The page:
The Diet and Habitat of the Bourke’s Parakeet
The Bourke Parakeet is a small bird known for it's sweet and gentle disposition. What's more, they can live to reach 25 years of age.
The Bourke’s parakeet is the jewel of a group of herbivorous birds that come from Australia. It’s a fairly calm bird that can whistle a pleasant song.
These parakeets live in nomadic flocks of up to one thousand birds and prefer areas near some source of water. Their scientific name is Neopsephotus bourkii, and there are no subspecies.
What does Bourke’s parakeet look like?
In comparison with other parrots, the feathers of the Bourke’s parakeet is much more toned down. Its coloring is mainly grayish-brown, but has pale blue feathers on its rump, on the sides of its tail, and on its wings. At the same time, their chests and bellies are pale pink in color.
They also have a prominent white area around their eyes, which gives off the appearance of glasses. Females of this species are similar in appearance but more opaque. By adulthood, males measure between 3 and 4 inches. These birds can live for up to 25 years.
The colors of the Bourke’s parakeet complement its natural habitat. Its plumage helps it to blend in with the reddish earth of its arid home.
Where does the Bourke’s parakeet live?
In its native country of Australia, the Bourke’s parakeet–also known as the Bourkie–inhabits the acacia forests. In these barren and seemingly inhospitable areas, they escape the heat of the day by resting in the shade of the trees. They are most active at sunset and sunrise when they search for pools from which to drink water.
So, it’s easier to spot these birds in deserts and xeric shrublands, rich in native acacias and cypress trees, as well as open woodlands of eucalyptus trees. It’s worth pointing out that little is known about the seasonal movements of these birds. While experts believe them to be nomadic, it’s likely that they’re residents in some areas.
What are the dietary habits of this bird?
Bourkies feed mainly on the ground and only occasionally look for food among the trees. They congregate in pairs or small groups of four or six. Their diet consists of seeds from grass, which they complement with fruits, berries, and insects. They always need to be near a water source, which they generally visit at sunrise and sunset.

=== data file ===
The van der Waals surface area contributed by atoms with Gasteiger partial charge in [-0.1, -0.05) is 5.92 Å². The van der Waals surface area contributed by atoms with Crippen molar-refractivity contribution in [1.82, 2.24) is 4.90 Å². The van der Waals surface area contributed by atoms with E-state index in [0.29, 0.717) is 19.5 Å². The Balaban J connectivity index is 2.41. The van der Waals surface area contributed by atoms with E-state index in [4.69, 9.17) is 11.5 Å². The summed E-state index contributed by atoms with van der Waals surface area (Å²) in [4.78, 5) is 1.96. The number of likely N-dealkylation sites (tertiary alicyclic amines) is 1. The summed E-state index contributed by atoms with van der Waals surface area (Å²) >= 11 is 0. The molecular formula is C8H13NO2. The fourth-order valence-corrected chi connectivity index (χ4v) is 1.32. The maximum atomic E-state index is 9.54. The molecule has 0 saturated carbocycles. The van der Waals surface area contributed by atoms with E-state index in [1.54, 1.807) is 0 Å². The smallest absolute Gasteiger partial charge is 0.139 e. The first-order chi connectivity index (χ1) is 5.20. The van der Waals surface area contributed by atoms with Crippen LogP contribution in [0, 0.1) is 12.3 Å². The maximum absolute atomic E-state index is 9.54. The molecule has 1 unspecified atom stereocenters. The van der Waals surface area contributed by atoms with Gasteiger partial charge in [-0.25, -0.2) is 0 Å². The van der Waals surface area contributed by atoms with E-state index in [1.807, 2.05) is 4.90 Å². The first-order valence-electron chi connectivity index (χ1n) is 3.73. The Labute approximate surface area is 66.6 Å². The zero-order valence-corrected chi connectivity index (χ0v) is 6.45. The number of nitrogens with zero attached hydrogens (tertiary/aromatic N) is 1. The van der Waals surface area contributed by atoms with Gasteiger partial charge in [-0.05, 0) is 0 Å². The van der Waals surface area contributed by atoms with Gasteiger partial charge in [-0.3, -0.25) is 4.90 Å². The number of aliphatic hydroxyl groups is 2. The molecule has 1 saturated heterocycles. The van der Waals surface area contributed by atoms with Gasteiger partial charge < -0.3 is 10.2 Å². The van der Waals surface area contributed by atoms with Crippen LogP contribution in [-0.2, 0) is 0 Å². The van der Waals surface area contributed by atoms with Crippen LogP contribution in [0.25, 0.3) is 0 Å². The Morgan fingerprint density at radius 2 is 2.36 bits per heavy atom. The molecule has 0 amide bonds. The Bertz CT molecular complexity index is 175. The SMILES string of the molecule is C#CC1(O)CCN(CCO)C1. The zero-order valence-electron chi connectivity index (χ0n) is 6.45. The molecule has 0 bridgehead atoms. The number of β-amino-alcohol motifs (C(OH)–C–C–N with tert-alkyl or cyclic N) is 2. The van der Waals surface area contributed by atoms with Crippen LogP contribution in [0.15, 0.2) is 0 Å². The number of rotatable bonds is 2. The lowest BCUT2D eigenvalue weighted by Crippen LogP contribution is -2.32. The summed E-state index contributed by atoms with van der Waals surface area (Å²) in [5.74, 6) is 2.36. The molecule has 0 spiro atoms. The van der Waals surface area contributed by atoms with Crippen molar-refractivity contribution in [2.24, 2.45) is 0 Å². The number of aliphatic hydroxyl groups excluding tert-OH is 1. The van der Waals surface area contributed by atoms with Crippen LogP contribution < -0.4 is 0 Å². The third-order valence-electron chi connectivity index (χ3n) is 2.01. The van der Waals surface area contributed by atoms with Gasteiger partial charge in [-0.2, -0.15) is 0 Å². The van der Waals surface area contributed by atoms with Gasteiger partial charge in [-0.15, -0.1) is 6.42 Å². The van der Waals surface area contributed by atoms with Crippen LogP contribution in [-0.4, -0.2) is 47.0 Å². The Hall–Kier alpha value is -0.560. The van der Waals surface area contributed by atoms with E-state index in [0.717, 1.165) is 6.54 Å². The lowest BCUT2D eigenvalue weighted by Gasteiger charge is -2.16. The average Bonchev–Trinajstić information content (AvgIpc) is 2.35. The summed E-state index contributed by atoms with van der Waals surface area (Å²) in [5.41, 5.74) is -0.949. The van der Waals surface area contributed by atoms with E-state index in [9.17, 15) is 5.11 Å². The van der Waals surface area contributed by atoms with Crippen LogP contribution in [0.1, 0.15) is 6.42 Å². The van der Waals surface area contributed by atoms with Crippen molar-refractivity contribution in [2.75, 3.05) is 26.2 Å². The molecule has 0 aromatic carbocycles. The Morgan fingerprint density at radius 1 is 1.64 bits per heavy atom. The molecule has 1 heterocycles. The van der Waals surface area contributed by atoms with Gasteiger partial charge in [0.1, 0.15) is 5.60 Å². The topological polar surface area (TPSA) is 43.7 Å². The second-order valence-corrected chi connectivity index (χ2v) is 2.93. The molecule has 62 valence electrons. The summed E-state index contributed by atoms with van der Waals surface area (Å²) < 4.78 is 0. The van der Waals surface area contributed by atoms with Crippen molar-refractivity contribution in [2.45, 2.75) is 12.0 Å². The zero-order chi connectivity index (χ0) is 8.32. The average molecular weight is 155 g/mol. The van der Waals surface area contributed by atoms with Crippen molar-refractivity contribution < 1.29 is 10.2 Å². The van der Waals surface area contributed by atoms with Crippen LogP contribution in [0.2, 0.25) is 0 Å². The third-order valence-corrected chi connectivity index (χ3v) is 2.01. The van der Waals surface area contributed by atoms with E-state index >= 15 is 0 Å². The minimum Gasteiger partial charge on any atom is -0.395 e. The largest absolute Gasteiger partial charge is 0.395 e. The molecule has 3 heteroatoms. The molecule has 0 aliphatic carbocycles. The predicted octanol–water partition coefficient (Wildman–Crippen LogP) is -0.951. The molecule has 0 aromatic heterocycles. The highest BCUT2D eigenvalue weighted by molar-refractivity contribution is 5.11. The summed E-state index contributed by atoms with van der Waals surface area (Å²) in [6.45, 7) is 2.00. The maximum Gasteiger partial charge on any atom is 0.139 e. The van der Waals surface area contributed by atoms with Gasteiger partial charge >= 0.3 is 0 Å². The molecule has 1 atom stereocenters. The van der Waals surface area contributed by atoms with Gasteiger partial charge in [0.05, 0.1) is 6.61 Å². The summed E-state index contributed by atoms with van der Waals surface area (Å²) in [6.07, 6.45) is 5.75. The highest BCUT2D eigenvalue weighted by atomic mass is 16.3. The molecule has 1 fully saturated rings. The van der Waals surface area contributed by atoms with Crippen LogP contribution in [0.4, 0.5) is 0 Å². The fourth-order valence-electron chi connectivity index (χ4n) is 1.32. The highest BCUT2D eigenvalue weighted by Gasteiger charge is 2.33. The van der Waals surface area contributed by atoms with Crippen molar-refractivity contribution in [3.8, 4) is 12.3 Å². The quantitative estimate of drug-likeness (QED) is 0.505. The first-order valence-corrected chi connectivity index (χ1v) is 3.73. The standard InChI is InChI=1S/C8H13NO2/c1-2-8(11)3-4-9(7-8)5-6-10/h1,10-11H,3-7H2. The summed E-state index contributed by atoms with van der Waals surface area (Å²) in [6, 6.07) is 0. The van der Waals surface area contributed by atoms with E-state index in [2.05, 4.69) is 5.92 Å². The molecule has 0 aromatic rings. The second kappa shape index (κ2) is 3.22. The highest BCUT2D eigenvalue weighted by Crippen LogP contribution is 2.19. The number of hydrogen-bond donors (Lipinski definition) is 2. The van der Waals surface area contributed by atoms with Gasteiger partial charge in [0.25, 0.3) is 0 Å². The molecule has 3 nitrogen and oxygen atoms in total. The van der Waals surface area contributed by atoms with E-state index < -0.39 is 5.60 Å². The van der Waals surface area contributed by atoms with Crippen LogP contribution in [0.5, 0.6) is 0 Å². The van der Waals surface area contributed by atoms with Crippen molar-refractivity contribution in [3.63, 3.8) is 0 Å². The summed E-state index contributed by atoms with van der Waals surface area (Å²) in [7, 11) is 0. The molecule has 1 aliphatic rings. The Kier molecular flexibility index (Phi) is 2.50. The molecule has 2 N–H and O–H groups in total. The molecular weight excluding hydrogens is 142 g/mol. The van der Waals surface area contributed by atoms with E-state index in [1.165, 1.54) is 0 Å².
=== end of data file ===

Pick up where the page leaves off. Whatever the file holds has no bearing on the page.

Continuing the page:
In captivity, the diet of the Bourke’s parakeet should consist of granulated food and a parakeet seed mix. They must also receive fruit–such as apples–and leafy greens to make their diet complete.
However, adequate nutrition for any young born in captivity implies more than just seeds. Baby bourkies need a granulated diet, germinated seeds, fruit, other vegetables, and even insects. Birds that are in a reproductive state can eat mealworms in order to get the protein they need.
Diet according to a bird’s stage of development
It’s important to keep in mind that the nutritional requirements of the Bourke’s parakeet vary according to its developmental stage.
Young Bourke’s parakeets
These parakeets form couples. They build their nests in the holes–usually vertical–of trees or some dead tree trunk. As for their eggs, they lay them on a rotten piece of wood at the bottom of the hole.
In this particular species, the females take full responsibility for incubating their eggs. Once a day, they leave their nests to feed on regurgitated seed that their male partners provide for them. Both the female and the male share the task of raising their young.
What type of personality can I expect from my Bourke’s parakeet?
These birds are intelligent but they’re also gentle and quiet–especially in comparison to other parrot species. In captivity, they tend not to fly or climb very much. Just the same, they move about a lot, jumping from one perch to another.
In their natural habitat, they fly early in the morning and, in the evening, sing and interact with their surroundings and with others. Although they aren’t truly nocturnal birds, they are known to be more active after dark. This sets them apart from most other parrots.
It’s important to keep in mind that, given their passive nature, Bourke’s parakeets should stay away from larger and more aggressive birds.